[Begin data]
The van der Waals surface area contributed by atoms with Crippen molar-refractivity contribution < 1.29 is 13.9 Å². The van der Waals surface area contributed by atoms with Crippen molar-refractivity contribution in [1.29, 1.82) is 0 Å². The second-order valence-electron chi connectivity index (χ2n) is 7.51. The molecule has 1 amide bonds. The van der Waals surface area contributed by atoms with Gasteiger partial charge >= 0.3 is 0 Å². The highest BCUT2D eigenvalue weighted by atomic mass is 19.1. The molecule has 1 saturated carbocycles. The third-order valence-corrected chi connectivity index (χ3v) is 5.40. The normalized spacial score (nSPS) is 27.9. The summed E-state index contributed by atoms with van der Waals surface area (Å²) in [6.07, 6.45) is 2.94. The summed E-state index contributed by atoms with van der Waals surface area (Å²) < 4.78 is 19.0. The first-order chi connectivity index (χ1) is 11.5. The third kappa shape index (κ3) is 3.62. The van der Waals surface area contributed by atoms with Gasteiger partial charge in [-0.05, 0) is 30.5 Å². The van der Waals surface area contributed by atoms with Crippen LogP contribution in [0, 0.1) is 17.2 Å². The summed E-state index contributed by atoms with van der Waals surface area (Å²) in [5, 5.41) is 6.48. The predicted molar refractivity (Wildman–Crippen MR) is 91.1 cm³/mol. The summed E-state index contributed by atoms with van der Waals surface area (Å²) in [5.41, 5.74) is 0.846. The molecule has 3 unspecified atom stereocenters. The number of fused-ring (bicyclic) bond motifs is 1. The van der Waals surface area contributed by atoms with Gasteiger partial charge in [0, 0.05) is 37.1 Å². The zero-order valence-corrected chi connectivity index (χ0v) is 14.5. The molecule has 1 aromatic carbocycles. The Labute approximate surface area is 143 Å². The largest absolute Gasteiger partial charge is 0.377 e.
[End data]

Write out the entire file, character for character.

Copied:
The van der Waals surface area contributed by atoms with Crippen molar-refractivity contribution < 1.29 is 13.9 Å². The van der Waals surface area contributed by atoms with Crippen molar-refractivity contribution in [1.29, 1.82) is 0 Å². The second-order valence-electron chi connectivity index (χ2n) is 7.51. The molecule has 1 amide bonds. The van der Waals surface area contributed by atoms with Gasteiger partial charge >= 0.3 is 0 Å². The highest BCUT2D eigenvalue weighted by atomic mass is 19.1. The molecule has 1 saturated carbocycles. The third-order valence-corrected chi connectivity index (χ3v) is 5.40. The normalized spacial score (nSPS) is 27.9. The summed E-state index contributed by atoms with van der Waals surface area (Å²) in [6.07, 6.45) is 2.94. The summed E-state index contributed by atoms with van der Waals surface area (Å²) < 4.78 is 19.0. The first-order chi connectivity index (χ1) is 11.5. The third kappa shape index (κ3) is 3.62. The van der Waals surface area contributed by atoms with Gasteiger partial charge in [-0.05, 0) is 30.5 Å². The van der Waals surface area contributed by atoms with Crippen LogP contribution in [0, 0.1) is 17.2 Å². The summed E-state index contributed by atoms with van der Waals surface area (Å²) in [5, 5.41) is 6.48. The predicted molar refractivity (Wildman–Crippen MR) is 91.1 cm³/mol. The summed E-state index contributed by atoms with van der Waals surface area (Å²) in [5.41, 5.74) is 0.846. The molecule has 3 unspecified atom stereocenters. The number of fused-ring (bicyclic) bond motifs is 1. The van der Waals surface area contributed by atoms with Gasteiger partial charge in [0, 0.05) is 37.1 Å². The zero-order valence-corrected chi connectivity index (χ0v) is 14.5. The molecule has 1 aromatic carbocycles. The Labute approximate surface area is 143 Å². The largest absolute Gasteiger partial charge is 0.377 e.